Originally published: 11.02.18
Let’s start with a question. Are you pro-sex or anti-sex?
Maybe you’re thinking: ‘of course I’m not anti-sex, who the hell would be against sex?’
Or maybe you’re thinking: ‘Hang on a minute, aren’t those terms a bit loaded?’
And of course, they are. But that comes with the territory. It’s in the nature of political arguments to be conducted in loaded language. The proverbial ‘battle for hearts and minds’ is always, among other things, a war of words.
‘Pro-sex’ (or ‘sex positive’) and ‘anti-sex’ are shorthand labels for political positions on a set of issues (including pornography and prostitution) which have divided feminists since the 19th century. ‘Anti-sex’ is what the ‘pro-sex’ camp call the people on the other side of the argument: it’s not what the other side call themselves. (Because who the hell would be against sex?)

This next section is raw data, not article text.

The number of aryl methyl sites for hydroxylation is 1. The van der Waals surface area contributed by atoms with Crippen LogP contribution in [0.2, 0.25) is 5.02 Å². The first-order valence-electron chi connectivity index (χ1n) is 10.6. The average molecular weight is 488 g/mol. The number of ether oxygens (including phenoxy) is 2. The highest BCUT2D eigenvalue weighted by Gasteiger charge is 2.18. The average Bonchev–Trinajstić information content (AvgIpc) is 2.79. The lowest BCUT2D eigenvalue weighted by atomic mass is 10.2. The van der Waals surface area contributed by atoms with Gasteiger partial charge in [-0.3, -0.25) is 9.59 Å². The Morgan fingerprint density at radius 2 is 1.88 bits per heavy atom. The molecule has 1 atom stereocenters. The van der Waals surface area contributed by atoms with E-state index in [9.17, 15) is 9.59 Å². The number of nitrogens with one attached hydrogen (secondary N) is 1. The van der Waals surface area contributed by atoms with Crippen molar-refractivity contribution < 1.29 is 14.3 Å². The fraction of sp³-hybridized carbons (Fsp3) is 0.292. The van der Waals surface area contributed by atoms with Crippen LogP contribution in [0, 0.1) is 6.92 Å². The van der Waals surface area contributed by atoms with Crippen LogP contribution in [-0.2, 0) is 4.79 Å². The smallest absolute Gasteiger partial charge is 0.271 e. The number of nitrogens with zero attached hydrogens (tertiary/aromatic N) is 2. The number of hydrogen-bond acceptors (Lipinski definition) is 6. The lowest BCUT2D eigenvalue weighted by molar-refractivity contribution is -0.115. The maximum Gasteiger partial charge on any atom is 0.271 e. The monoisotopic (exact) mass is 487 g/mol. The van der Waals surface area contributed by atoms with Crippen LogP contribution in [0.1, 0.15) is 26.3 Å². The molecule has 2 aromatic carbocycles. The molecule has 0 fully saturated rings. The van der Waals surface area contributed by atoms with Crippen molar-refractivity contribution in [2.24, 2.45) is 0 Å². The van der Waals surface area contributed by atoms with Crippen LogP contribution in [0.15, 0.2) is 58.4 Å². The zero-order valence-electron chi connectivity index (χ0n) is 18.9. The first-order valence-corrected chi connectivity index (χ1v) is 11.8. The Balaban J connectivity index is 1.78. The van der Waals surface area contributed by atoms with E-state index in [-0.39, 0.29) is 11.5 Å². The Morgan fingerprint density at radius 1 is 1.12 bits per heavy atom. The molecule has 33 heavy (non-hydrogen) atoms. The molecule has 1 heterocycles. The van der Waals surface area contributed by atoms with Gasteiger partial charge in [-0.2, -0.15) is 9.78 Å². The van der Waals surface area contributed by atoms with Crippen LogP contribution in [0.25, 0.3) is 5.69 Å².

But the competing terms in a political argument aren’t always straightforward opposites like ‘pro-/anti-sex’. In debates on abortion, the opposing camps are most commonly labelled ‘pro-choice’ (supporting women’s right to choose whether to continue or terminate a pregnancy) and ‘pro-life’ (defending the sanctity of human life and the rights of unborn children). Each side has chosen a label that suits its own argument, and both have been relatively successful in getting others, including the media, to respect their terminological preferences.
Read more In the Frame – a critical look at the linguistic framing of current debates on prostitution